Security System for Philipsz at Münster; Eliasson Prepares for SF MoMA; Daniel Richter Hits the Streets; Julius Koller (1939–2007)


First, Michael Asher's trailer went temporarily missing from this year's Skulptur Projekte Münster. Now, security has been added to Susan Philipsz's sound installation The Lost Reflection to prevent further thefts. As the Süddeutsche Zeitung reports, two of the eight loudspeakers in the work have already been stolen from the bridge over the Aasee River. Local police offered the idea of adding an electric security system to deter vandals. Philipsz's piece, which recounts E. T. A. Hoffmann's tales, has become one of the most popular in the outdoor sculpture event.


The Süddeutsche Zeitung's Holger Liebs paid a visit to Olafur Eliasson at his Berlin studio, where the Danish artist is preparing for his upcoming retrospective at the San Francisco Museum of Modern Art—and for a few other projects. From the sound of Eliasson's remarks, the show promises to be far-reaching. “My observation is that the artistic avant-garde, with its visions, excluded itself from society,” said the artist. In contrast to the “non-places” of modernist utopian visions, Eliasson's studio—which employs thirty people, including twelve architects—is more realistic. “My laboratory is not a satellite of society. It's feasible; there's a real economy and material that you can put your hands on.”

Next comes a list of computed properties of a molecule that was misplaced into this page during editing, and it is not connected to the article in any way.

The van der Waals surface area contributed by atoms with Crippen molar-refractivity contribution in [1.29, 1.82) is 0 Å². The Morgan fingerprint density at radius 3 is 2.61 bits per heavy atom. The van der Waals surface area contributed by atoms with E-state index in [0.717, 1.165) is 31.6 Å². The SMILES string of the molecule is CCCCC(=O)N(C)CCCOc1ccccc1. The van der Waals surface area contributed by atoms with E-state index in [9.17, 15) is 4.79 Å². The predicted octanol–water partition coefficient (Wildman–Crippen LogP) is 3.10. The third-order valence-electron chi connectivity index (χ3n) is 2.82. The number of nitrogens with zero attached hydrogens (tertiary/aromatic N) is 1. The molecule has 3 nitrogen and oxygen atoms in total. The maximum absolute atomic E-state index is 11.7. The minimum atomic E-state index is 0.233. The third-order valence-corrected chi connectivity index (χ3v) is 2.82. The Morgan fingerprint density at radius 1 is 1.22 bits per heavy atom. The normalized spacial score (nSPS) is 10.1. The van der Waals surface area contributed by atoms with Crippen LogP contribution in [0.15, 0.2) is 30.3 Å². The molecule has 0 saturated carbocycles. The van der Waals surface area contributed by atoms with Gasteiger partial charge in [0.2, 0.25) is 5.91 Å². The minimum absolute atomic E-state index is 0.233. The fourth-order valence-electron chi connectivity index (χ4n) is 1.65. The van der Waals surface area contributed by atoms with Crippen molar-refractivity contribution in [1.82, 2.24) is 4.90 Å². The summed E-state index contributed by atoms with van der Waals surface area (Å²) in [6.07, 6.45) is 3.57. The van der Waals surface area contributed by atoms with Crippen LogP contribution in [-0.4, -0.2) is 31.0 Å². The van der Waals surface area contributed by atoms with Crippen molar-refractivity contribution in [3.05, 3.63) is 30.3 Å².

Since Eliasson wants art to have an integrated function in society, his studio shies away from commercial fetishism. “So that art finds its place in the world today,” says Eliasson, “it must leave ideas of exclusivity and egoism behind—it must be inclusive and recognize causalities. That sounds incredibly holistic, but it's not meant like that. My last book was called Your Commitment Has Consequences. That's the way I want to operate my studio. It's a part of our time.” The Eliasson survey, titled “Take Your Time,” begins September 8 at SF MoMA.


Visitors last week to Paris's Centre Pompidou may have recognized a familiar face among the street artists who do portraits of tourists outside the museum: none other than the German painter Daniel Richter. As the Frankfurter Allgemeine Zeitung's Niklas Maak reports, Richter joined the street artists incognito and spent two days doing portraits for sums far less than his work typically command in galleries.

But a series of photographs of Richter on the job suggests that he might be better off sticking to painting and its economic rewards. “In the late afternoon Richter's wife comes by the Centre Pompidou,” writes Maak. “The artist had taken in about fifty euros by this point in time. His wife takes the money and lets herself be drawn by a Taiwanese artist [working] next to her husband. The portrait costs fifty euros: the total income for nearly all of the Richter drawings, exchanged for a wiped portrait.”

JULIUS KOLLER (1939–2007)

The Slovakian artist Julius Koller has died at the age of sixty-eight. As Le Monde and Agence France-Presse report, the painter, graphic designer, and photographer was a key figure in Conceptual art in Slovakia. Koller was part of the generation of artists who attempted to break the cultural isolation of the former Czechoslovakia under communism in the the '60s. Koller's central contributions from that period were the Anti-Happening in 1965 and UFO (Universally Cultural Futurological Operations) in 1970. Among numerous other exhibitions, Koller participated in the 2003 Venice Biennale.

Jennifer Allen